Nik Dfine 2 Review

April 7, 2011 | Matt Grayson | Software Reviews |

Using the paint button lets you paint the noise reduction on as large or as fine as you want to. You can vary the strength of the application by adjusting the opacity of the brush. However, you could always set it to 100% and if you feel it's too strong, you can use the erase option with the opacity reduced instead.

For a global application of noise reduction, you can use the fill tool. It's also useful if you want to leave only a small area of the picture without any noise reduction applied. If you make a horrendous mistake to the entire image and want to start over, clicking the clear button will remove anything you've done to the picture.

As a reviewer, I have to process a lot of pictures at the same time so using actions for batch processing and droplets are an integral part of my work flow. The great thing about Dfine is that it supports actions and droplets so if I need to apply uniform noise reduction to a large amount of pictures, this is a great tool to utilise. If you're in a position where you have to apply precise noise reduction to a lot of pictures, this could be a big benefit to you.

Nik DfineActions

Users of Photoshop CS3 or newer will be happy to know that Dfine supports smart filter compatibility.  Smart filters allow you to change the setting of the filter even after the filter interface has been shut down. It's best to make any other adjustments to the picture before you start using a smart filter because even something simple such as rotating it can give a different effect. Unfortunately, there's no way around it if you realise you need to make a change after the filter has been applied. If the filter changes the picture, you'll have to remove it, make the other changes and reapply the filter after that. To apply a smart filter, select convert for smart filters from the filter tab before choosing the Dfine filter from the filter tab.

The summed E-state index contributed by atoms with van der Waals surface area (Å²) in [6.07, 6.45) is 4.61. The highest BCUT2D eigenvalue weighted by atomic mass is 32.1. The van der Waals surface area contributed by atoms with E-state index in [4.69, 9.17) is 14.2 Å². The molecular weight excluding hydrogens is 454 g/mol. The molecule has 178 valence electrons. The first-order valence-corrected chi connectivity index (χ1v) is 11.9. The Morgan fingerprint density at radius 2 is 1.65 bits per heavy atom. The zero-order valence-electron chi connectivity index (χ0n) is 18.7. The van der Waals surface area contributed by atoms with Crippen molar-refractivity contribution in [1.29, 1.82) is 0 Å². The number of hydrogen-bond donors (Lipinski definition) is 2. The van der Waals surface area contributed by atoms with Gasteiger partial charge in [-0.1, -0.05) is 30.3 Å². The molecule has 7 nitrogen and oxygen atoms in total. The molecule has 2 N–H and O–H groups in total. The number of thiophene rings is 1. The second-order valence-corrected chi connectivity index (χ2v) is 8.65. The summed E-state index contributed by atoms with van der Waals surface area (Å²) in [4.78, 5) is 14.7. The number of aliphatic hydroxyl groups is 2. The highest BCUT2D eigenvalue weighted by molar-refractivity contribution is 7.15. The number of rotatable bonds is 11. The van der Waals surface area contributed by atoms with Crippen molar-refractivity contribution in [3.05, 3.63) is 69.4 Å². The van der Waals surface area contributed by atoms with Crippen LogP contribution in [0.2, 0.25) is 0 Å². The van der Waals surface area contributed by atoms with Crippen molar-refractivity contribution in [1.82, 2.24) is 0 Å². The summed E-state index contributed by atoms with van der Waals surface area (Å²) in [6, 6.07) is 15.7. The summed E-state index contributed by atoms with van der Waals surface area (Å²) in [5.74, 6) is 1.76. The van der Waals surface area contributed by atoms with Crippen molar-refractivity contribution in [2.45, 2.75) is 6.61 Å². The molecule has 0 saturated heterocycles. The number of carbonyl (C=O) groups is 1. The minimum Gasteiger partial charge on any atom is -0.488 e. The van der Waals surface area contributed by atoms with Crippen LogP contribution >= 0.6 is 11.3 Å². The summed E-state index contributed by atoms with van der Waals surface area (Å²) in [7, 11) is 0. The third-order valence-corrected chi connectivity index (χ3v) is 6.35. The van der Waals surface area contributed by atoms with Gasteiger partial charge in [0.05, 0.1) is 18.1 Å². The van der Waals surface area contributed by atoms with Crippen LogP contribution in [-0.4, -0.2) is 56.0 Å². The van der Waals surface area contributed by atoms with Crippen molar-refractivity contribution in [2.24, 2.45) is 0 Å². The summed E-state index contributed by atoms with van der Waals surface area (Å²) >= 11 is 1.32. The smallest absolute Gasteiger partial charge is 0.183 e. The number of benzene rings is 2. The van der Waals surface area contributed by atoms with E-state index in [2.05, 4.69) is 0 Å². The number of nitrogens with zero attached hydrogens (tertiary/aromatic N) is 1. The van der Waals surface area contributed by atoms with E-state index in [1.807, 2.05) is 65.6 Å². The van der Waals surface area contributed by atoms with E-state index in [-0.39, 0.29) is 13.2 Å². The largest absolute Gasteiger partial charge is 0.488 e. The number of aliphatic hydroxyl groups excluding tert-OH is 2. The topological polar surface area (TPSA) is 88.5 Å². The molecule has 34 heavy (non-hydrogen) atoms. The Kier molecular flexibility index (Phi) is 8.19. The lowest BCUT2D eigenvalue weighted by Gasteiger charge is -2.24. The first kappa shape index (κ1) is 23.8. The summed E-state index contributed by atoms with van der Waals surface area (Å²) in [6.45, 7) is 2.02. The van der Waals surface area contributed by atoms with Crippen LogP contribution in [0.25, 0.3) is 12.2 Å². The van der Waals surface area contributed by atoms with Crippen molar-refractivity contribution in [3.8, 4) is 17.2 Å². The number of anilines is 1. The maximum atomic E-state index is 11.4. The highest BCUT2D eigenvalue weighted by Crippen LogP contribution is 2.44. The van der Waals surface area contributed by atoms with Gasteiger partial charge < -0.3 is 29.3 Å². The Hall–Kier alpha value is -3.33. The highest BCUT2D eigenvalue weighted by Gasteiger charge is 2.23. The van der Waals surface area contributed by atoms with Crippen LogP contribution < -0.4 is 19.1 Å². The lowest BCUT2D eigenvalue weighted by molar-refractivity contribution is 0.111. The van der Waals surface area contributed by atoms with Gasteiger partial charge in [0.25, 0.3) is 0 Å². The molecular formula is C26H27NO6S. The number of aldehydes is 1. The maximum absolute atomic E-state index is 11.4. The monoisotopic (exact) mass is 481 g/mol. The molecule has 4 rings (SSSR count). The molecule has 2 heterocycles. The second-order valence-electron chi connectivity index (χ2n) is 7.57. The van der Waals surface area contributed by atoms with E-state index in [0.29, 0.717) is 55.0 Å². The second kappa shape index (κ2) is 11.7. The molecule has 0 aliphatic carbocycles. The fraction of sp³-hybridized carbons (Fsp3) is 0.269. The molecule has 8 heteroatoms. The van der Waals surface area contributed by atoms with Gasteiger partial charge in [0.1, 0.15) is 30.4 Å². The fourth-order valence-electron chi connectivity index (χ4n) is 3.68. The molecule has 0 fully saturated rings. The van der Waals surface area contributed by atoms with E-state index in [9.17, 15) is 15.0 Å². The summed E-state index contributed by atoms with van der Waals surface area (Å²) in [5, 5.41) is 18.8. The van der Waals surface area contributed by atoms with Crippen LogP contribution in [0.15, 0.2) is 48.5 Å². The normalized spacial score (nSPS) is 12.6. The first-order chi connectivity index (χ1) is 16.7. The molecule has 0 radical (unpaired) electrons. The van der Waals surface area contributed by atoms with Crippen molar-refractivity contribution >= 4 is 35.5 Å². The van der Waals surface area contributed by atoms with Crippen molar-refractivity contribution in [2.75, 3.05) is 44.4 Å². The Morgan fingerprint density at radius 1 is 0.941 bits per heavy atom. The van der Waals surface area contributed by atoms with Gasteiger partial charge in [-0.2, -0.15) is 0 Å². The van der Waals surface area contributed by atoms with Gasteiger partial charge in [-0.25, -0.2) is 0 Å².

Nik Dfine Nik Dfine
Nik Dfine
Nik Dfine
Nik Dfine


The main benefit that Nik Dfine 2.0 has over the standard noise reduction settings in an editing suite is the precision with which it can be applied. U-Point technology is a great idea from Nik for the selective localised application of filters.

Dfine has a nice user interface which is simple to use at first but can be expanded to a more advanced state. The actual performance of noise reduction, we don't think is that much better than any other noise performance which is a little disappointing. However, you may consider the afore mentioned localised filters as well as the batch processing with it all being non-destructive a major benefit, in which case it's a program to look at.

3.5 stars

Ratings (out of 5)
Features 3.5
Ease-of-use 4.5
Value for money 3.5

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